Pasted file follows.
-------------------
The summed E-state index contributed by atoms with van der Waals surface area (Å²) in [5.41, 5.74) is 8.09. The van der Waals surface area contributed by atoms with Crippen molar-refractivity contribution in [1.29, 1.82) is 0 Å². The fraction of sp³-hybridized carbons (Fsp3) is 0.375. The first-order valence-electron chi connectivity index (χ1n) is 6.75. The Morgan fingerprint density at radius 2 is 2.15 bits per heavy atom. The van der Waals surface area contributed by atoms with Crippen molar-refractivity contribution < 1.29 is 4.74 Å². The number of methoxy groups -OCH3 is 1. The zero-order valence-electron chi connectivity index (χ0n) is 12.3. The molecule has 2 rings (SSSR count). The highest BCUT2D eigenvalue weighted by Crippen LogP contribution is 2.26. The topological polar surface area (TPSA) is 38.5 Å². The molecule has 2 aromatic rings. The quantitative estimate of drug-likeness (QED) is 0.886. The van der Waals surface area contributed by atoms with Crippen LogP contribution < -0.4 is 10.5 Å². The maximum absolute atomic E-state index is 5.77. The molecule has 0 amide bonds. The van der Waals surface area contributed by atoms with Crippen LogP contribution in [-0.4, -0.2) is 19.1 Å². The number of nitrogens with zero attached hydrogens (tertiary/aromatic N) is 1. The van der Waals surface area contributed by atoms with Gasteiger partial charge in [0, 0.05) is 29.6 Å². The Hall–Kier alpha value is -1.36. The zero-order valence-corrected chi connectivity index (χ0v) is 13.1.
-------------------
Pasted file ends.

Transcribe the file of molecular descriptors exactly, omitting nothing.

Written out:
The summed E-state index contributed by atoms with van der Waals surface area (Å²) in [5.41, 5.74) is 8.09. The van der Waals surface area contributed by atoms with Crippen molar-refractivity contribution in [1.29, 1.82) is 0 Å². The fraction of sp³-hybridized carbons (Fsp3) is 0.375. The first-order valence-electron chi connectivity index (χ1n) is 6.75. The Morgan fingerprint density at radius 2 is 2.15 bits per heavy atom. The van der Waals surface area contributed by atoms with Crippen molar-refractivity contribution < 1.29 is 4.74 Å². The number of methoxy groups -OCH3 is 1. The zero-order valence-electron chi connectivity index (χ0n) is 12.3. The molecule has 2 rings (SSSR count). The highest BCUT2D eigenvalue weighted by Crippen LogP contribution is 2.26. The topological polar surface area (TPSA) is 38.5 Å². The molecule has 2 aromatic rings. The quantitative estimate of drug-likeness (QED) is 0.886. The van der Waals surface area contributed by atoms with Crippen LogP contribution < -0.4 is 10.5 Å². The maximum absolute atomic E-state index is 5.77. The molecule has 0 amide bonds. The van der Waals surface area contributed by atoms with Crippen LogP contribution in [-0.4, -0.2) is 19.1 Å². The number of nitrogens with zero attached hydrogens (tertiary/aromatic N) is 1. The van der Waals surface area contributed by atoms with Gasteiger partial charge in [0, 0.05) is 29.6 Å². The Hall–Kier alpha value is -1.36. The zero-order valence-corrected chi connectivity index (χ0v) is 13.1.